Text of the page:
~ Richard Powers, from “Patricia Westerford” in The Overstory: A Novel (April 3, 2018)


Notes:

Monday Morning Wake-Up Call

 


Photo via Newthom

Saturday Morning

A cluster of seals rises behind the skiff when I idle away from Peril Island. I feel as if they’re ushering me off, and as if the other animals are watching with relief while I depart: the seals stretched out on warm rocks; the blinking oystercatchers; the fretting gulls and shorebirds; the eagle who flew when I arrived; the peregrine, perched in some distant tree or soaring invisibly against the sun’s corona. I can almost sense the whole place breathing out as its tranquility returns. My deepest impression is that Peril Island and its animals belong to one another, and that there is no rightful place among them for humans.

Richard NelsonThe Island Within

 


Notes: Photo Credit: conservationaction.com.  Related Posts: “Richard Nelson”, The Island Within

Tuesday Morning Wake-Up Call

When you have seen one ant, one bird, one tree, you have not seen them all. 

E. O. Wilson, in an interview in 1992, is an American biologist, researcher, theorist, naturalist and author. His biological specialty is myrmecology, the study of ants, on which he has been called the world’s leading expert.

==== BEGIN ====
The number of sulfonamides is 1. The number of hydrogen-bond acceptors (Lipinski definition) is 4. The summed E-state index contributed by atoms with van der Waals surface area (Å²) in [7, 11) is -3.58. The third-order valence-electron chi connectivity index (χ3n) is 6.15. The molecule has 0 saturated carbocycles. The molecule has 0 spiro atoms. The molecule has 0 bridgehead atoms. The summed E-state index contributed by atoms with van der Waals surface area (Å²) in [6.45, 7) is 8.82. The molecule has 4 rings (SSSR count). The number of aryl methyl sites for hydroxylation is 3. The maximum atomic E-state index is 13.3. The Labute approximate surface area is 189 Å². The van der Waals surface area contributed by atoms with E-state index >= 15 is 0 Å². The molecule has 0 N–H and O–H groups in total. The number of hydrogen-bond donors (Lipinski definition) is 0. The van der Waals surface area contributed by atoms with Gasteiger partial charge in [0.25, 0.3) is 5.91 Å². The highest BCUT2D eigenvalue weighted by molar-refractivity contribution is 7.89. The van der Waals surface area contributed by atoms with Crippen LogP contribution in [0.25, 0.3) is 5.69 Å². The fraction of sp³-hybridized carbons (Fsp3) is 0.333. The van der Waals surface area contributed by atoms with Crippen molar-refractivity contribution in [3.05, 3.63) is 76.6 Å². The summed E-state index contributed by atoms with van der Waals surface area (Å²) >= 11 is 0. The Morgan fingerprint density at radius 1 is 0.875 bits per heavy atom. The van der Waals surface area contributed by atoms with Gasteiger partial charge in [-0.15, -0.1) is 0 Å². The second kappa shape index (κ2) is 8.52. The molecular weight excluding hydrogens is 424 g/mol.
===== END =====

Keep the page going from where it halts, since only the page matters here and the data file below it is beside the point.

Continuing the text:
Photo & Post: Northern Carmine Bee-eater photo by Mike Wilson.  Thank you Dan via Your Eyes Blaze Out (via San Diego Zoo)

Sunday Morning

I remember the Koyukon people’s keen awareness of changes in the terrain around them, based on what they had seen during their lifetimes and what the old-timers had seen before them. In the village of Huslia, people could remember when their cabins stood where the middle of the Koyukuk River runs today. All along its course, they had seen the river bite into its banks, cut through meander loops, build islands and move them gradually downstream, make new channels and abandon old ones. They had watched lakes become ponds, ponds become bogs, bogs become forests. The land came alive through their gift of memory and their long experience with this one part of the earth. Koyukon elders expressed this sense of change in the metaphor of a riddle:

Wait, I see something: The river is tearing away things around me.

Answer: An island, becoming smaller and smaller until it is gone.

I wish someday I might know a place as they do, might have their same visceral understanding that the land I move on is also moving. That nothing, not even this pyramid of mountain, is the same today as it was yesterday. That nothing, not even this island, exists for a moment without change.The great storm rages at this brittle edge, tore earth and rock from the shore, and washed them away beneath the surf. But what it took from the island above the sea, it laid down on the island’s underwater slopes. Recognizing this, it’s hard to say that anything was lost, or that the island was made less rich, less complete, less beautiful. An island grows old so gracefully.